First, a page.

One of the more alarming outbursts of authoritarianism from American conservatives has boiled up over Special Counsel Robert Mueller's investigation into connections between President Trump and Russia. It came out that FBI lawyer Lisa Page and agent Peter Strozk (who were having an affair) had exchanged anti-Trump texts, leading to an extremely predictable frenzy of denunciation and calls for a partisan purge of the FBI. The supposed justification is that the FBI is full of Trump-hating liberals, who aren't giving the president a fair shake.

Over the weekend, lawyers for Trump criticized Mueller's team for the way it obtained emails that were sent between Trump transition officials. Despite Trump's claim that he is not planning to fire Mueller, the outrage on behalf of Trump allies is, very obviously, a pretext to shut down the investigation. But it's worth digging into the bankrupt norm of objectivity that Republicans are attempting to leverage to shut down an investigation into Trump's possible collaboration with a hostile foreign power to win the election.

This desire for objectivity — to avoid the appearance of bias in certain contexts — is very common among professional institutions. For example, The New York Times has been attacked by conservatives (and especially Trump), because of the pretty obvious fact that, at a rough guess, 97 percent of their reporters and editors are upper-middle-class liberals who don't particularly like the president.

But instead of being honest about their employees and where they are coming from, the Times opted to keep its readers in the dark with new rules mandating writers suppress their political opinions on social media. The rules state that reporters "must not express partisan opinions, promote political views, endorse candidates, make offensive comments, or do anything else that undercuts the Times’ journalistic reputation." It's ethically bankrupt and illogical — and as journalism professor Jay Rosen argues, likely driven in reality by a need to preserve access to Trump, not any ethical standard. But the major practical effect was to paint a big "Kick Me, Mike Cernovich" sign on the backs of every one of their reporters, which was promptly exploited.

Journalism is different from law enforcement, of course. One does not need to disclose the political affiliations of people who aren't publishing for the public. But like most Americans and all journalists, the average FBI agent certainly has strong political beliefs.

Indeed, one thing that makes this fake controversy so preposterous is that FBI agents are notoriously right-wing. (This is true of most law enforcement; just look at a police union.) Before the election, it was widely discussed that the FBI was stuffed with Trump sympathizers and Clinton haters. The latter especially were reportedly part of why then-FBI Director James Comey released his letter announcing the re-opening of the investigation into Hillary Clinton in late October 2016 — thus helping to throw the election to Trump. Rudy Giuliani even bragged on Fox News that he was getting inside scoops about how angry FBI agents were at the Democratic candidate.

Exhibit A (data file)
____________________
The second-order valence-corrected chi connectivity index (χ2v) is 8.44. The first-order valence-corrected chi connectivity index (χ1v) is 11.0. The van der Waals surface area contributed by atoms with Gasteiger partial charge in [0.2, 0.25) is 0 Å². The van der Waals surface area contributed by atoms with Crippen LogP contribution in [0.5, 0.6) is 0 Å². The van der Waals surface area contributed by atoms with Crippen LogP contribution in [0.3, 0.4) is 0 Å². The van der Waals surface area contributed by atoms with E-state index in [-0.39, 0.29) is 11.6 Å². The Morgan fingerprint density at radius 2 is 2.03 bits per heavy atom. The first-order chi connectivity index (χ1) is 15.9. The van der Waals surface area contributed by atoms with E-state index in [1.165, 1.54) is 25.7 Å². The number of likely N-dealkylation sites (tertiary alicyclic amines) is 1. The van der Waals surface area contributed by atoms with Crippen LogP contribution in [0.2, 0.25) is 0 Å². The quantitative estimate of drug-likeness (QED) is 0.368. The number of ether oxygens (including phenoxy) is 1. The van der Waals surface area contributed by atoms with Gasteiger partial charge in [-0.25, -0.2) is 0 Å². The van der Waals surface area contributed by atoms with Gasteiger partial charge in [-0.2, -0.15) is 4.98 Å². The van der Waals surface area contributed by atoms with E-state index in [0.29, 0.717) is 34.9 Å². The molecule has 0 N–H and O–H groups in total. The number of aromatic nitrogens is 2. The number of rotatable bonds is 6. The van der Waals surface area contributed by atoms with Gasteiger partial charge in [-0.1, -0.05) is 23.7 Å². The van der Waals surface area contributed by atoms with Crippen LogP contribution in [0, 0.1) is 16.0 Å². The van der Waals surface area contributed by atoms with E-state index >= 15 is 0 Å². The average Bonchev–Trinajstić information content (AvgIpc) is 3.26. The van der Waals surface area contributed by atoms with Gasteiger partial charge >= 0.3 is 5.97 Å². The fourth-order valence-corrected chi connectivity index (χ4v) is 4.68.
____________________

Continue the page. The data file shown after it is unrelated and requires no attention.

Even the content of the texts did not so much as hint at any actual impropriety (like suggesting the investigation was a good way to get Trump). It was pure political opinion: that Trump is a "loathsome human," that Clinton should win, that Bernie Sanders is an "idiot like Trump," and so forth.

Of course, it was pretty unwise for Strozk and Page to exchange those texts, especially on government phones. But as Josh Marshall points out, federal law protects government employees' right to political opinions. And given that the Department of Justice issued a statement saying that the release of the texts to media outlets was not authorized, the leaks could have quite obviously come from right-wingers in the agency trying to discredit the investigation or appease Trump.

Now, there's nothing wrong with maintaining a professional, buttoned-down norm on investigations. It's reasonable to move people off the investigation if they goof and stir up some controversy. But it's critical for everyone involved to realize that catering to this nonsense idea of objectivity is only going to enable Republican abuse and authoritarianism. When Republican hacks like Fox News' Sean Hannity accuse Mueller — who was appointed to run the FBI by George W. Bush in 2001 — and his investigation of being "corrupt, abusively biased, and political," what he's actually saying is "any effort that might uncover crimes committed by President Trump should be stopped immediately." No amount of self-discipline or self-policing is going to stop him attacking Trump's enemies. If no pretexts can be found, he'll make some up.

Instead, remember that investigations proceed by evidence, argument, and sworn testimony. Mueller's effort will produce results (that is, in addition to guilty pleas from George Papadopoulos and Michael Flynn, and the indictment of Paul Manafort he has already gotten) insofar as he can produce a solid case for them. Worrying that non-reactionary political opinions among Mueller's team will discredit the investigation — as Times-reading liberals are often tempted to do — is to fall for a Republican con.